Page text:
My Toughest Case: Working for almost six years on the Deepwater Horizon disaster — a case involving more than 200,000 claims


Paul Sterbcow

Admiralty and Maritime Law

Managing Member, Lewis, Kullman, Sterbcow & Abramson

31 years in practice

B.S. Tulane University
J.D. Tulane University Law School

A third-generation New Orleanian, Paul Sterbcow has always loved the water, but his first intention for a career was actually to become a doctor.

“When I started in undergrad at Tulane it was with the idea that I would go to medical school, but then I took an entry-level political science class and I found that, by far and away, the most interesting,” he says. “From there it just seemed natural to get my degree in law. There’s so much involved in the evolution of law — from the Greeks and Romans to now.”

During the first semester of his second year in law school, Sterbcow found his path leading back to the water.

“When I took Admiralty 1 with Robert Force it just caught me immediately,” he says. “Maritime law is one of the few areas of law that is truly national while state laws apply at the core. It is based on the U.S. Constitution and federal statutes and created over time by the judiciary. There’s so many unique principles when it comes to the law of the sea.”

Sterbcow says his toughest case, in terms of size and complexity, was his work representing the plaintiff side of the Deepwater Horizon disaster. The largest oil spill in U.S. history, the case involved 11 deaths and numerous injuries.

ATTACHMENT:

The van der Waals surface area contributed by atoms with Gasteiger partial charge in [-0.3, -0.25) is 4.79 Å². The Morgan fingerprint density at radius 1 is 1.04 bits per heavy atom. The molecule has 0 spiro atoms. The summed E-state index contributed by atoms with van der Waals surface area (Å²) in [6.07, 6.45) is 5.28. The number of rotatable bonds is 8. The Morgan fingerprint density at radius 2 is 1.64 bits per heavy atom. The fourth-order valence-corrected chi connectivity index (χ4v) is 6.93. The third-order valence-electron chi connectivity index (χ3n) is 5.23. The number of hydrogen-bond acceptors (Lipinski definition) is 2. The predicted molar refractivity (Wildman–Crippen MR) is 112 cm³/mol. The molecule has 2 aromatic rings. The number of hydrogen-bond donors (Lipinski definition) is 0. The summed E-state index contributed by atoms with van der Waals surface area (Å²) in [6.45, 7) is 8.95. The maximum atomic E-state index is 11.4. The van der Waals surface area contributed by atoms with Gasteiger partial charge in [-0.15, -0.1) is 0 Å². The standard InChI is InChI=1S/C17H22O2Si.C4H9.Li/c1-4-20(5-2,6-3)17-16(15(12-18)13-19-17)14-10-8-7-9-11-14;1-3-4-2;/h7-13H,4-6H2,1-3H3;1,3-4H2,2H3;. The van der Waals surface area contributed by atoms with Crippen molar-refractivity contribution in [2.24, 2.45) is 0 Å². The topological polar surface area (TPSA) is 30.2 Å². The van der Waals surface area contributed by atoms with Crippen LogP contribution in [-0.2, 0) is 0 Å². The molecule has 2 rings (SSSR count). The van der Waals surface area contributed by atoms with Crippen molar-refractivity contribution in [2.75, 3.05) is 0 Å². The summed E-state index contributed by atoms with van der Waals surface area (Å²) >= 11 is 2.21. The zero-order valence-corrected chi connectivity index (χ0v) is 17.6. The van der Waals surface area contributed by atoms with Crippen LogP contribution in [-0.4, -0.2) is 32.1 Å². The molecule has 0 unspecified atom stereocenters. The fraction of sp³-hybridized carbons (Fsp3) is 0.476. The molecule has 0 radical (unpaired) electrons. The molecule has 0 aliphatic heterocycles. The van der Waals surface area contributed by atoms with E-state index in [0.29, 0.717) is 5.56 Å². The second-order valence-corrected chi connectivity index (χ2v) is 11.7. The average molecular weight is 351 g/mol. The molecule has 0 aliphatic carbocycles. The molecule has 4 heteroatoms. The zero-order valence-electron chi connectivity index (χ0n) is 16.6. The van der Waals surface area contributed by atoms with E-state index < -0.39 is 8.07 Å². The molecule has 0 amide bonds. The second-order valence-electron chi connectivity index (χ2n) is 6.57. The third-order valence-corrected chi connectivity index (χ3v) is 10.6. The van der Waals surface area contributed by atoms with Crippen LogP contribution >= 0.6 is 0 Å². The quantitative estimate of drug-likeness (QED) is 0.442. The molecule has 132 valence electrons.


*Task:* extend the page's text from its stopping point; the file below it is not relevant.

“I was honored to act as co-lead of the liability trial team with my friend, Bobo Cunningham, of the Cunningham Bounds firm in Moblie,” he says. “We reviewed and used over 1 million documents, oversaw and participated in 300 depositions in 12 months, including 30 in London that included BP’s corporate leadership, held weekly discovery/status conferences with Judge Sally Shushan and tried the case with our team of 12 outstanding trial lawyers for three months before Judge Barbier.”

Sterbcow’s worked on the case from October 2010 to April 2016.

“It was so huge that we basically set up a new law business on an entire floor downtown, hired clerks and associates, document reviewers, had security systems and technology to prevent against hacking.”

He adds that he’s proud of the outcome of the case, which involved over 200,000 claims.

“If you look at the efforts that were made objectively, from the perspective of efficiency and the quality of lawyering given the sheer size of this case, I think it was extraordinary,” he says. “It was an amazing professional experience and one in which I learned a tremendous amount from lawyers on all sides about litigating complex matters.”